Deficient thrombopoiesis, due to genetic causes, secondary to cancer therapy, or from unknown etiology, poses significant risks of mortality, mostly due to bleeding. This study will address the gap of knowledge on the role of clathrin- and caveolae-dependent receptor-mediated endocytosis (RME) in megakaryocyte (MK) and platelet biology, focusing on the role of the large housekeeping GTPase dynamin 2 (DNM2) and the F-BAR protein PACSIN2 in platelet formation and function. We anticipate that our studies will yield basic information on how RME contributes to MK and platelet biology and lead to the development of approaches to reestablish thrombopoiesis in the setting of thrombocytopenia. Blood platelets are produced in the bone marrow by MKs, in a process that requires extensive intracellular membrane rearrangements, including the formation of the demarcation membrane system (DMS). The precise mechanisms underlying these unique membrane rearrangements are poorly understood. We have generated fundamental insights into the cellular and molecular mechanisms involved in the formation of the MK DMS: 1) Dnm2fl/fl Pf4-Cre mice specifically lacking DNM2 in MKs develop severe macrothrombocytopenia, splenomegaly, myelofibrosis and bleeding due to impaired RME and altered DMS formation in bone marrow MKs; 2) the F-BAR protein PACSIN2 is an internal component of a well-defined plasma membrane invagination that characterizes the initiating DMS; and 3) PACSIN2 deletion significantly improves the severe thrombocytopenia of Dnm2fl/fl Pf4-Cre mice, demonstrating that DNM2 and PACSIN2 work in concert to regulate DMS formation and platelet production. The overall hypothesis of the proposed research is that DNM2- and PACSIN2-dependent RME regulates the formation of the MK DMS, thereby regulating platelet production and function. In this research proposal, we will focus on the role of DNM2 and PACSIN2 in RME required for MK DMS formation and platelet function. We will characterize clathrin- and caveolae-dependent RME in mouse bone marrow MKs and compare these in the absence of DNM2, PACSIN2, or both proteins using biochemical and two- and three-dimensional microscopy approaches (Aim 1). We will extend these studies to examine the role of DNM2 membrane binding and fission activity and PACSIN2 ability to recruit actin regulatory proteins at sites of RME by protein transfection into MKs and mutational approaches (Aim 2). Lastly, we will determine how clathrin- and caveolae-dependent RME contributes to platelet hemostatic function in the absence of DNM2, PACSIN2, or both proteins (Aim 3).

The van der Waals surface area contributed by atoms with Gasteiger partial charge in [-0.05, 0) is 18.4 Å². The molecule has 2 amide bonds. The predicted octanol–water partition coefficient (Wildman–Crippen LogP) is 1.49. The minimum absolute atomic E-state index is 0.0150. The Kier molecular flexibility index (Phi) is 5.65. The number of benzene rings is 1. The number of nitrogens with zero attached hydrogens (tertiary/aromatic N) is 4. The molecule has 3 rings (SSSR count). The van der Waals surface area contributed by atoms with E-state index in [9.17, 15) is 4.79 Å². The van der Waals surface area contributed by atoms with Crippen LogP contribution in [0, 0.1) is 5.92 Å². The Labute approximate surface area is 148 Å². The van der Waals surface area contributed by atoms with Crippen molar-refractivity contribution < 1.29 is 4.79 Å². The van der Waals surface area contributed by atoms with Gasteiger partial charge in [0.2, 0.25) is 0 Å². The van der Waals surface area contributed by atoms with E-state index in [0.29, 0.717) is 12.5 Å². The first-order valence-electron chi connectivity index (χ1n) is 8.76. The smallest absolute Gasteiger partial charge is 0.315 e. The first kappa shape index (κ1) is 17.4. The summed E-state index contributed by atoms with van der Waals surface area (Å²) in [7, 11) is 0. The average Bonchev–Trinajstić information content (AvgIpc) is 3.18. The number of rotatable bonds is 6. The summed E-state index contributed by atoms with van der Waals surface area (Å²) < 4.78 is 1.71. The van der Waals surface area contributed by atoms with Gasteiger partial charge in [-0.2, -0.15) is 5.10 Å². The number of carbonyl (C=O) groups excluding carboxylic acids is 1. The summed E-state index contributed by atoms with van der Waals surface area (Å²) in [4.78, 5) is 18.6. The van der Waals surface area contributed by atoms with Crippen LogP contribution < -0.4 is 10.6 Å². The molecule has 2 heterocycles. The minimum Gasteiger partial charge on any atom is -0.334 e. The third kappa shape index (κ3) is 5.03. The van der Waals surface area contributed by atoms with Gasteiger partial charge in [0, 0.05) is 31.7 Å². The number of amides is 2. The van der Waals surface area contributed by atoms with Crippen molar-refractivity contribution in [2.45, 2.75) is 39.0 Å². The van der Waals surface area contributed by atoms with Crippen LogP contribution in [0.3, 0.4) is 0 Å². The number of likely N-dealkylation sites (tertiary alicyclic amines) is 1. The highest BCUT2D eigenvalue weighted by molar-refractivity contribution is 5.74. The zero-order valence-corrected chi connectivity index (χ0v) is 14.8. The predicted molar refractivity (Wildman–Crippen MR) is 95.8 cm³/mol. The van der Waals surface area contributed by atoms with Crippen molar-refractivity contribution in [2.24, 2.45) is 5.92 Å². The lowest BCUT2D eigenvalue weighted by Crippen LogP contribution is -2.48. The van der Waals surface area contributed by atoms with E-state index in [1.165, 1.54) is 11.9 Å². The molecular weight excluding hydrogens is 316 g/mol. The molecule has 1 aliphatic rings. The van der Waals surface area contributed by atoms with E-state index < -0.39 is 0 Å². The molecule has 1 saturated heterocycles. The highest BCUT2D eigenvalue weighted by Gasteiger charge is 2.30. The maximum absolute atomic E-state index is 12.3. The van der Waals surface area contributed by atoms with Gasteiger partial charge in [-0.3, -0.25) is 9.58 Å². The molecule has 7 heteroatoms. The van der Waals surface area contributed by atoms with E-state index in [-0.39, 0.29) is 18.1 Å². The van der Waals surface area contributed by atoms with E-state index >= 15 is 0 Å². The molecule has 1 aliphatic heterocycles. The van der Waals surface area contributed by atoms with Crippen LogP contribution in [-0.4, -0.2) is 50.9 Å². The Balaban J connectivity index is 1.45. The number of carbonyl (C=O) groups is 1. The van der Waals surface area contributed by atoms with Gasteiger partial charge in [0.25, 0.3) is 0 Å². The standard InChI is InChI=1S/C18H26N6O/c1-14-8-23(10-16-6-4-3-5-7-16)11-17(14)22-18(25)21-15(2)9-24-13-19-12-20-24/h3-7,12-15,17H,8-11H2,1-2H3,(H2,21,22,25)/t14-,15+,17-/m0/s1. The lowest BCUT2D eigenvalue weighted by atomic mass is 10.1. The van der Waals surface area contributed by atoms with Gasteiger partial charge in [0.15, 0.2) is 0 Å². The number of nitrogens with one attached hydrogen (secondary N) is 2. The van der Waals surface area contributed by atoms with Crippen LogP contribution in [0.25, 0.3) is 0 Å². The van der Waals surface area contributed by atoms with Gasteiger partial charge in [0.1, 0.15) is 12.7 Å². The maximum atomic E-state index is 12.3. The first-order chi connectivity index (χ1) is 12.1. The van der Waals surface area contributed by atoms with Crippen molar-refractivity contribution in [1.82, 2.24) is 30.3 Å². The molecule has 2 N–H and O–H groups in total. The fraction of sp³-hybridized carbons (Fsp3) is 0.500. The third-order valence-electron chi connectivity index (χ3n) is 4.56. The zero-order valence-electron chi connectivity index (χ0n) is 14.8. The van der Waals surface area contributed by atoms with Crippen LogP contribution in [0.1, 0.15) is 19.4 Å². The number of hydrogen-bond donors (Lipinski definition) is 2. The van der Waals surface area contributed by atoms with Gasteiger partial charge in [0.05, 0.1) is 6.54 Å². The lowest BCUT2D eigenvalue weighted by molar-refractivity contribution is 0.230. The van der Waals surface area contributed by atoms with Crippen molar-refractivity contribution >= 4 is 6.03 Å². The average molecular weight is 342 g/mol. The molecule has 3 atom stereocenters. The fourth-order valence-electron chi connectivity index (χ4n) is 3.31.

Public Health Relevance

The objectives of the proposed research are to enhance understanding of the fundamental process of receptor-mediated endocytosis in megakaryocyte and platelet biology. The information acquired with this project may lead to improved treatments of platelet disorders and bone marrow diseases, such as thrombocytopenia and myelofibrosis.

National Institute of Health (NIH)
National Heart, Lung, and Blood Institute (NHLBI)
Research Project (R01)
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Hemostasis and Thrombosis Study Section (HT)
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Sarkar, Rita
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Bloodcenter of Wisconsin, Inc.
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United States
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